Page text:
Smoking cannabis reduces motivation to work: Study

by L&D05 Sep 2016
Pizza and compliments go a long way in terms of motivating staff, according to various studies.

However, all it takes is smoking the equivalent of a single 'spliff' of cannabis to make people less willing to work hard, finds a new UCL study.

The study claims to be the first to reliably demonstrate the short-term effects of marijuana on human motivation.

The lead author Dr Will Lawn, UCL Clinical Psychopharmacology, said that cannabis has been commonly thought to reduce motivation, but this is the first time it has been reliably tested and quantified using an appropriate sample size and methodology.

The first part of the research involved 17 adults who all used cannabis occasionally. Through a balloon, they inhaled cannabis vapour on one occasion and a cannabis-placebo vapour on a separate occasion.

Immediately after, they completed a task designed to measure their motivation for earning money. This was a real-life task as the volunteers were given money they had earned at the end of the experiment.

In each trial of the task, volunteers could choose whether to complete low- or high-effort tasks to win varying sums of money.

The low-effort option involved pressing the spacebar key with the little finger of their non-dominant hand 30 times in 7 seconds to win 50p. The high-effort option involved 100 space bar presses in 21 seconds, for rewards ranging from 80p to £2.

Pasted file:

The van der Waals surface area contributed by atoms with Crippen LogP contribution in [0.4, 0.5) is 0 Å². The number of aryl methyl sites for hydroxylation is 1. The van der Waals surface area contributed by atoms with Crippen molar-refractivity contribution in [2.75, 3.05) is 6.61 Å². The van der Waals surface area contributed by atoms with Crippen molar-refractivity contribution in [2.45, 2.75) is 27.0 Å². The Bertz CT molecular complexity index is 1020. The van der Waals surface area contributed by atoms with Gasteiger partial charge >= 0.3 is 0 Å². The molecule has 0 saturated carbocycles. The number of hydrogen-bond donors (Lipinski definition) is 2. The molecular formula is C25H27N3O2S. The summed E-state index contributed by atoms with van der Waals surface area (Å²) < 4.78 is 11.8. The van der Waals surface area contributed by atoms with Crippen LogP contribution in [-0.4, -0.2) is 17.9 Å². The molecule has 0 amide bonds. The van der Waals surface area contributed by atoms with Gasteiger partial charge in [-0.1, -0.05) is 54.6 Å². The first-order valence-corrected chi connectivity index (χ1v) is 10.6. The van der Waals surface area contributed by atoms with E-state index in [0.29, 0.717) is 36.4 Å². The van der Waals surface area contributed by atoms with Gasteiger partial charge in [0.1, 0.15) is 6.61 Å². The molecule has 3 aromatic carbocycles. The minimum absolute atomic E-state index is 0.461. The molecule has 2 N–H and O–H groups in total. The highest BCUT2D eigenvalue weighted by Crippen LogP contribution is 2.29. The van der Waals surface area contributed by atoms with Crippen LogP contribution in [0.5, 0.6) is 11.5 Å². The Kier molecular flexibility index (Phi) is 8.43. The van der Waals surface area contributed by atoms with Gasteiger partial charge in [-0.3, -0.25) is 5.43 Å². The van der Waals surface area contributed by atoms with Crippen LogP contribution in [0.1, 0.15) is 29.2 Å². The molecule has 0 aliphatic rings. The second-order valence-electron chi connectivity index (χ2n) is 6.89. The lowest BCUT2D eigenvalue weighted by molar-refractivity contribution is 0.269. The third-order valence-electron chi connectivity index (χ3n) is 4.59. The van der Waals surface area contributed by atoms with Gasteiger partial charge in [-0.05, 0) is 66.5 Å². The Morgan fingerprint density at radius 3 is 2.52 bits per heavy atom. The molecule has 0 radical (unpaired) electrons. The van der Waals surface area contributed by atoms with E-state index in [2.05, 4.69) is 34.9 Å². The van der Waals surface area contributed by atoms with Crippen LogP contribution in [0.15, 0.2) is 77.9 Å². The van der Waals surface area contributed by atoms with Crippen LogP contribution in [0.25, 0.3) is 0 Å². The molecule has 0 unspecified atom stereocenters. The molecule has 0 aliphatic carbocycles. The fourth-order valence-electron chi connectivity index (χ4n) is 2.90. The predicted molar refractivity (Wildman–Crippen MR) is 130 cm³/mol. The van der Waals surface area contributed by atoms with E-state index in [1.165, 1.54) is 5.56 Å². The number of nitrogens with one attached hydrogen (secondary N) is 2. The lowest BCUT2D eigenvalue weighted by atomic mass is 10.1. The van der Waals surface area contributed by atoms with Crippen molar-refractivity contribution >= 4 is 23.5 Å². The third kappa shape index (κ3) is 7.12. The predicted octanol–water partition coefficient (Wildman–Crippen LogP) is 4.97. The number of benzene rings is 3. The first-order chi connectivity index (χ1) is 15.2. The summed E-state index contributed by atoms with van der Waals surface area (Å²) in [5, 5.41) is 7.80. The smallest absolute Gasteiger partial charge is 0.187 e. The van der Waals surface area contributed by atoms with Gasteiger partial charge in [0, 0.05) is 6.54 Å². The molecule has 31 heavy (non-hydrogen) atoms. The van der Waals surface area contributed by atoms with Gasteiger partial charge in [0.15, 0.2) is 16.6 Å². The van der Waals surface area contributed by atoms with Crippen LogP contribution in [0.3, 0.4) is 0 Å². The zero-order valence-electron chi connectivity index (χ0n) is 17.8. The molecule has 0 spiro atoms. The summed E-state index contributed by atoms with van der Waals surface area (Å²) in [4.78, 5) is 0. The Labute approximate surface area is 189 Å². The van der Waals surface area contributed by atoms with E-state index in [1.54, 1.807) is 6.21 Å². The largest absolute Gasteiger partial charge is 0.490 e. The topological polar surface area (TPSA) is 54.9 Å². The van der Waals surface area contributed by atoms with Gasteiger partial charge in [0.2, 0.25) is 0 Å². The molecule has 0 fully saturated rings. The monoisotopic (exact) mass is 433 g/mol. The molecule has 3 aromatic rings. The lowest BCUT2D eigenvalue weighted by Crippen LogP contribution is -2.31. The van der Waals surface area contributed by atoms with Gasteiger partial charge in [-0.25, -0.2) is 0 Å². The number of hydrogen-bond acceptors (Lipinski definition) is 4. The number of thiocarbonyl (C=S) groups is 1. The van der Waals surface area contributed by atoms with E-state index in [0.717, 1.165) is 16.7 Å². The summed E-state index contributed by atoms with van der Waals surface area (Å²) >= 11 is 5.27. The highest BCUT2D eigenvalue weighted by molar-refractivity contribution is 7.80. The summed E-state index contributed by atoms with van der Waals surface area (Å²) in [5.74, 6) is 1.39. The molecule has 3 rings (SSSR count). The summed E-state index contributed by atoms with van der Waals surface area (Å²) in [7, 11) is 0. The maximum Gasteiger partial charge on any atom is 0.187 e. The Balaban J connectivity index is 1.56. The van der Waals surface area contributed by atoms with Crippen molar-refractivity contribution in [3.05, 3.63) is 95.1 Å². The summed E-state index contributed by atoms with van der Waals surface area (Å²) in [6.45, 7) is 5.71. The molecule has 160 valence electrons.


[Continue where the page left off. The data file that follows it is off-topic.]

"Repeatedly pressing keys with a single finger isn't difficult but it takes a reasonable amount of effort, making it a useful test of motivation," said senior author Professor Val Curran (UCL Clinical Psychopharmacology).

"We found that people on cannabis were significantly less likely to choose the high-effort option. On average, volunteers on placebo chose the high-effort option 50% of the time for a £2 reward, whereas volunteers on cannabis only chose the high-effort option 42% of the time."

In the second study, 20 people addicted to cannabis were matched with 20 control participants who reported the same levels of non-cannabis drug use.

Participants were not allowed to consume alcohol or drugs (other than tobacco or coffee) for 12 hours before the study.

They were then asked to perform the same motivation task as participants in the first study.

The results showed that cannabis-dependent volunteers were no less motivated than the control group. However, the researchers said that a lot more research is needed to fully understand the relationship between long-term cannabis use and potential amotivational deficits.

The research is published in Psychopharmacology.
 
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